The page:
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FORT LAUDERDALE (CBSMiami) — A Broward judge has tossed out a case claiming that presidential candidates Marco Rubio and Ted Cruz were not natural-born U.S. citizens and therefore, not eligible to run.

Republican voter Michael Voeltz of Broward County challenged the candidates’ eligibility in court Friday, arguing that they did not meet the definition of natural-born citizens which is constitutionally required to be president.

Judge John Bowman ruled Voeltz had no standing.

Rubio was born in Miami in 1971 to Cuban immigrants who became citizens a few years later. Cruz was born in Canada to a Cuban-born father and American mother, who moved to Texas when Cruz was four.

“These two candidates are naturalized U.S. citizens, or at the very least, simply fail to comply with the common law Supreme Court established definition of natural born citizen,” wrote Voeltz in his court complaint.

Voeltz, an inventory manager at a car dealership who was representing himself, wanted the candidates’ names withdrawn from the Florida March 15 primary ballot.

The U.S. Constitution states that a presidential candidate must be a “natural-born citizen.” Voeltz argues that the definition of “natural-born citizens” refers to those born in the U.S. whose parents are also U.S. citizens.

But most legal experts say that the phrase means someone who is a citizen at birth. Also, the Naturalization Act of 1790, passed by Congress three years after the Constitution was written, stated that children born abroad to U.S. citizens were considered natural-born citizens.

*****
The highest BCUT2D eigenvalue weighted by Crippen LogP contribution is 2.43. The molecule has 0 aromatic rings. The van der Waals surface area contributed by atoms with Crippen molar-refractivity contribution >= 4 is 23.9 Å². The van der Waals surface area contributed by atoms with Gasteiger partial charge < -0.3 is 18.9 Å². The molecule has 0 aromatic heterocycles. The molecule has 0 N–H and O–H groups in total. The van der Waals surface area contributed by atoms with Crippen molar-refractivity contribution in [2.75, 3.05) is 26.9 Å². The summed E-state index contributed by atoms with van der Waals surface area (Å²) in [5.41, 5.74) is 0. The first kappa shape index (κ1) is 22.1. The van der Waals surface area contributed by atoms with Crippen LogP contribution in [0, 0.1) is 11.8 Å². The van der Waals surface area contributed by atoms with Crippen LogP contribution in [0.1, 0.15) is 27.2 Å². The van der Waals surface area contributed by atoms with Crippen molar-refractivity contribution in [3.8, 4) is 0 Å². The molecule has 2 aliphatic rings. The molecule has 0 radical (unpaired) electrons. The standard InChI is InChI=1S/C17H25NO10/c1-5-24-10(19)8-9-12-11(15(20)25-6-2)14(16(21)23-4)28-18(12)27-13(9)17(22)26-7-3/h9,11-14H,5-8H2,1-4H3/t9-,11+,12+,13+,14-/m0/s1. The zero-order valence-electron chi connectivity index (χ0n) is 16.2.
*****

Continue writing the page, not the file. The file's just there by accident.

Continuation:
“It is undisputed that Senator Rubio was born in the United States to immigrant parents,” states Rubio’s motion to dismiss the complaint, written by lawyer Gabriela Prado of Virginia. “Under the United States Constitution, Senator Rubio is a natural-born citizen who is eligible to serve as president of the United States.”

Cruz was represented by David Di Pietro, a well-known Republican lawyer in Broward.

“With respect to the phrase ‘natural-born citizen,’ the first Congress and British law at the time of the founding are in agreement — a person who is a citizen at birth due to the citizenship of the parent is a natural-born citizen,” Di Pietro wrote in his motion to dismiss.

(©2016 CBS Local Media, a division of CBS Radio Inc. All rights reserved. This material may not be published, broadcast, rewritten, or redistributed. CBS4 news partner The Miami Herald contributed material for this report.)

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